‘Real leaders do exist’: Jacinda Ardern uses solace and steel to guide a broken nation

By | March 19, 2019

The Guardian reports:

In the hours after a gunman killed 50 people at two mosques in central Christchurch, prime minister Jacinda Ardern called a press conference that set the tone for a grief-stricken country. It has become a seminal moment of her leadership story.

The 38-year-old prime minister has been tested like few New Zealand leaders before, leading the country as it deals with the worst terrorism attack in the nation’s modern history.

Fifty people killed while at Friday prayers. Dozens injured. A once peaceful nation in profound shock. Ardern’s voice wavered slightly as she spoke, but her message of unity and compassion was unflinching.

“You may have chosen us,” said Ardern, referring to the killer, anger in her voice. “But we utterly reject and condemn you.”

By Saturday morning she was on the ground in Christchurch with the majority of her cabinet ministers and opposition leaders. Dressed in a black headscarf trimmed with gold, the prime minister met with members of the Muslim community affected by the tragedy. She held them in her arms as they sobbed, whispering words of condolence, and pressing her cheek against theirs. Video footage of those embraces travelled around the world.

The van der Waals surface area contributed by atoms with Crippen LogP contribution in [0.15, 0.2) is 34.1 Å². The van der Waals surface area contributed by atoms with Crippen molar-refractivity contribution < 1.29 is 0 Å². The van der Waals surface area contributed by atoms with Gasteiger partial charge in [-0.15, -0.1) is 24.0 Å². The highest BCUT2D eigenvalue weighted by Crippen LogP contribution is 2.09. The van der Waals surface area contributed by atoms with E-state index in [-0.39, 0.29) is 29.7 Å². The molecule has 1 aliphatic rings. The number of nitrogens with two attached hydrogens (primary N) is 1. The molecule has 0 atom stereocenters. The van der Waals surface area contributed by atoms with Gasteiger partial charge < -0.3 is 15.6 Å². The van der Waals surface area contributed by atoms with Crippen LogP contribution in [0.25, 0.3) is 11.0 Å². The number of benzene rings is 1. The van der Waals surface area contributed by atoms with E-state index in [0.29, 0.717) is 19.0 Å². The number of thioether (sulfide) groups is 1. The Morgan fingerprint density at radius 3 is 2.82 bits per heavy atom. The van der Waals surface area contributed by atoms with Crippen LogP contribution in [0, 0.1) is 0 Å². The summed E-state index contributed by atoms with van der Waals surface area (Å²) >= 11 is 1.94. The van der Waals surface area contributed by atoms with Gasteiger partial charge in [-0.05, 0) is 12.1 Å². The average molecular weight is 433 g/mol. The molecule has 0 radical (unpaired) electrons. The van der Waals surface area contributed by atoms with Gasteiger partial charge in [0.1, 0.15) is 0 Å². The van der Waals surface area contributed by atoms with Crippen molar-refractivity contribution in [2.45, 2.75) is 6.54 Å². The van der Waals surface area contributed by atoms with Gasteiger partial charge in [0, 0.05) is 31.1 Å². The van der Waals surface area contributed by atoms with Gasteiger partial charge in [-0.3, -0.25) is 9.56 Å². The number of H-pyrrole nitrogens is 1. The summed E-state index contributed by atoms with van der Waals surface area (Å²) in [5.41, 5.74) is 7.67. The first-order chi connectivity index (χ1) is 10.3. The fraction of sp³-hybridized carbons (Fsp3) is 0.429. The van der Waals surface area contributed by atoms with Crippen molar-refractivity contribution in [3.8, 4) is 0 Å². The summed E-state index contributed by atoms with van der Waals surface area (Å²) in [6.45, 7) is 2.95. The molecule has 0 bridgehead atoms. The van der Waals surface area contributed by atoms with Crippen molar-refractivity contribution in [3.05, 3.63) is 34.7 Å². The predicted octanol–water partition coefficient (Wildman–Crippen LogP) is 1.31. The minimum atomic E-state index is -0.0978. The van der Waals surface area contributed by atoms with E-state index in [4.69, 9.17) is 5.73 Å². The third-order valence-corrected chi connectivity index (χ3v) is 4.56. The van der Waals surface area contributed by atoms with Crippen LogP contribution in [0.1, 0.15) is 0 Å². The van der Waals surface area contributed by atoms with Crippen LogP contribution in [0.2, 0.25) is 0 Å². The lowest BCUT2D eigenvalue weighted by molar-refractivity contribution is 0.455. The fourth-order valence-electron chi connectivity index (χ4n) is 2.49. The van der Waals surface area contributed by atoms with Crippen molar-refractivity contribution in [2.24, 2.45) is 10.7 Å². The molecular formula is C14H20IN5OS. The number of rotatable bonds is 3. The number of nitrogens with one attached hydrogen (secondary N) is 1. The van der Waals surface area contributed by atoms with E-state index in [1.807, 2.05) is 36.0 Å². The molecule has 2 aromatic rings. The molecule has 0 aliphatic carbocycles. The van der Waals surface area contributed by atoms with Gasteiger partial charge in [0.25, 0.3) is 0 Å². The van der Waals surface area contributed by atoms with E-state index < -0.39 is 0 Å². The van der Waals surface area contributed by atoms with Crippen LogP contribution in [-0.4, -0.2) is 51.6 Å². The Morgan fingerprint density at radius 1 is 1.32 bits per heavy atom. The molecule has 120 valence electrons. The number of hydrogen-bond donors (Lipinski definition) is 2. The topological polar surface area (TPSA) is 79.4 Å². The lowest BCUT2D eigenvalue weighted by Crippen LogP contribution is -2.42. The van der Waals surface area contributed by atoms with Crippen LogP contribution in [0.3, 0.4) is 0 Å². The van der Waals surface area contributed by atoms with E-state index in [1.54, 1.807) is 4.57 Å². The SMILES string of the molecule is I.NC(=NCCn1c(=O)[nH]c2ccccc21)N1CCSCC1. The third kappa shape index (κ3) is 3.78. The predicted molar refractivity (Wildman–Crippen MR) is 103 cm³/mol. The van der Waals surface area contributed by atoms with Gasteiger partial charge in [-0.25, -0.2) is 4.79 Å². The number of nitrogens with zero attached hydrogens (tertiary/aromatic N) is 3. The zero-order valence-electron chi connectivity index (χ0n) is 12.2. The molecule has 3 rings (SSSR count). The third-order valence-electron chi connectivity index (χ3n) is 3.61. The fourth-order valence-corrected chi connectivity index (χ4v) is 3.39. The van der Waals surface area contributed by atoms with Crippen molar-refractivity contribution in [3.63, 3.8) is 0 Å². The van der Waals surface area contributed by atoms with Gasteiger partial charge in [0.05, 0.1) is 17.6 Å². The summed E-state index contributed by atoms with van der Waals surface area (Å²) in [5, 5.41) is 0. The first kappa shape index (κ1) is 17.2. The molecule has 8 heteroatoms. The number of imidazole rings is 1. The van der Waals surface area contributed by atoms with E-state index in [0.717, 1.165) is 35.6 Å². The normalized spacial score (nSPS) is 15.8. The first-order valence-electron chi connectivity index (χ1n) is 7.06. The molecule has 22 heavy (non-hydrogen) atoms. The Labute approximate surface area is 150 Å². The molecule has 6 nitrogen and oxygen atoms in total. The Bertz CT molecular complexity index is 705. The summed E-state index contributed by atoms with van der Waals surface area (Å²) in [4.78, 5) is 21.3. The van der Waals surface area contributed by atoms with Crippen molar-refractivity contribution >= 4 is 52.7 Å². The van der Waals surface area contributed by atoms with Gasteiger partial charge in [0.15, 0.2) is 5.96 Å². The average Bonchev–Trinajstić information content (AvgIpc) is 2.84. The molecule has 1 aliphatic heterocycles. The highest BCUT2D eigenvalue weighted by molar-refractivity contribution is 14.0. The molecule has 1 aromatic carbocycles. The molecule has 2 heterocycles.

Walking hand in hand with those affected, Ardern’s focus was on grieving and commiserating with the affected community. The alleged killer Brenton Tarrant was not representative of New Zealanders’ values and beliefs, she said. Quite simply he was: “not us”.

“The everyday discourse in New Zealand since the attacks hasn’t been one of hate and anger, it’s been we can do this, we can heal, we can come through this,” says Professor Jennifer Curtin, director of the public policy institute at Auckland University.

“She has shown a quiet, strong leadership, and been very focused on looking after the people who are most affected straight away. The killer has barely been mentioned.” [Continue reading…]

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